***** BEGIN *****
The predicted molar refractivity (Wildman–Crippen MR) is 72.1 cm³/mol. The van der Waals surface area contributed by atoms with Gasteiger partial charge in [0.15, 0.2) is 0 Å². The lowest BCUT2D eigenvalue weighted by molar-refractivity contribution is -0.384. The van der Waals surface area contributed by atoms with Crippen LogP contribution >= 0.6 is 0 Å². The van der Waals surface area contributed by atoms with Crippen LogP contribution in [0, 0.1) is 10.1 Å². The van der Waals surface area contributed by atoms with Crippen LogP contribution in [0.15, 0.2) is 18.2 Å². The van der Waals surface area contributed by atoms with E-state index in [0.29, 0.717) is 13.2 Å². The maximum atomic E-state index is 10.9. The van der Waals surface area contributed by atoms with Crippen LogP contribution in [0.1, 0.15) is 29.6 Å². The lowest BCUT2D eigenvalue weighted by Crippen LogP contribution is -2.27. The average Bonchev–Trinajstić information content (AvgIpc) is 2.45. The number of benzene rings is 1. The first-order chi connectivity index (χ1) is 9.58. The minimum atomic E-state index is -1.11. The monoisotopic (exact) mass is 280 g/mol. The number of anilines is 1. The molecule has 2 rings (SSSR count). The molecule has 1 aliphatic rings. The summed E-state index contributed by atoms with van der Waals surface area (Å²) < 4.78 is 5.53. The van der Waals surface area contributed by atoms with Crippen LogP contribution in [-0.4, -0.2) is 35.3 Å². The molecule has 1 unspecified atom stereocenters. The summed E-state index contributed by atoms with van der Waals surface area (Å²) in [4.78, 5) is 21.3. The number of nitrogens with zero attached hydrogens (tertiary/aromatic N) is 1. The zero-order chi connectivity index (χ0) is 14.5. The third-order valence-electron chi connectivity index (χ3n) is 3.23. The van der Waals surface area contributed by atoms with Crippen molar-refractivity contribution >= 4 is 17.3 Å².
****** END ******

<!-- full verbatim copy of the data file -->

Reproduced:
The predicted molar refractivity (Wildman–Crippen MR) is 72.1 cm³/mol. The van der Waals surface area contributed by atoms with Gasteiger partial charge in [0.15, 0.2) is 0 Å². The lowest BCUT2D eigenvalue weighted by molar-refractivity contribution is -0.384. The van der Waals surface area contributed by atoms with Crippen LogP contribution >= 0.6 is 0 Å². The van der Waals surface area contributed by atoms with Crippen LogP contribution in [0, 0.1) is 10.1 Å². The van der Waals surface area contributed by atoms with Crippen LogP contribution in [0.15, 0.2) is 18.2 Å². The van der Waals surface area contributed by atoms with E-state index in [0.29, 0.717) is 13.2 Å². The maximum atomic E-state index is 10.9. The van der Waals surface area contributed by atoms with Crippen LogP contribution in [0.1, 0.15) is 29.6 Å². The lowest BCUT2D eigenvalue weighted by Crippen LogP contribution is -2.27. The average Bonchev–Trinajstić information content (AvgIpc) is 2.45. The number of benzene rings is 1. The first-order chi connectivity index (χ1) is 9.58. The minimum atomic E-state index is -1.11. The monoisotopic (exact) mass is 280 g/mol. The number of anilines is 1. The molecule has 2 rings (SSSR count). The molecule has 1 aliphatic rings. The summed E-state index contributed by atoms with van der Waals surface area (Å²) < 4.78 is 5.53. The van der Waals surface area contributed by atoms with Crippen LogP contribution in [-0.4, -0.2) is 35.3 Å². The molecule has 1 unspecified atom stereocenters. The summed E-state index contributed by atoms with van der Waals surface area (Å²) in [4.78, 5) is 21.3. The number of nitrogens with zero attached hydrogens (tertiary/aromatic N) is 1. The zero-order chi connectivity index (χ0) is 14.5. The third-order valence-electron chi connectivity index (χ3n) is 3.23. The van der Waals surface area contributed by atoms with Crippen molar-refractivity contribution >= 4 is 17.3 Å².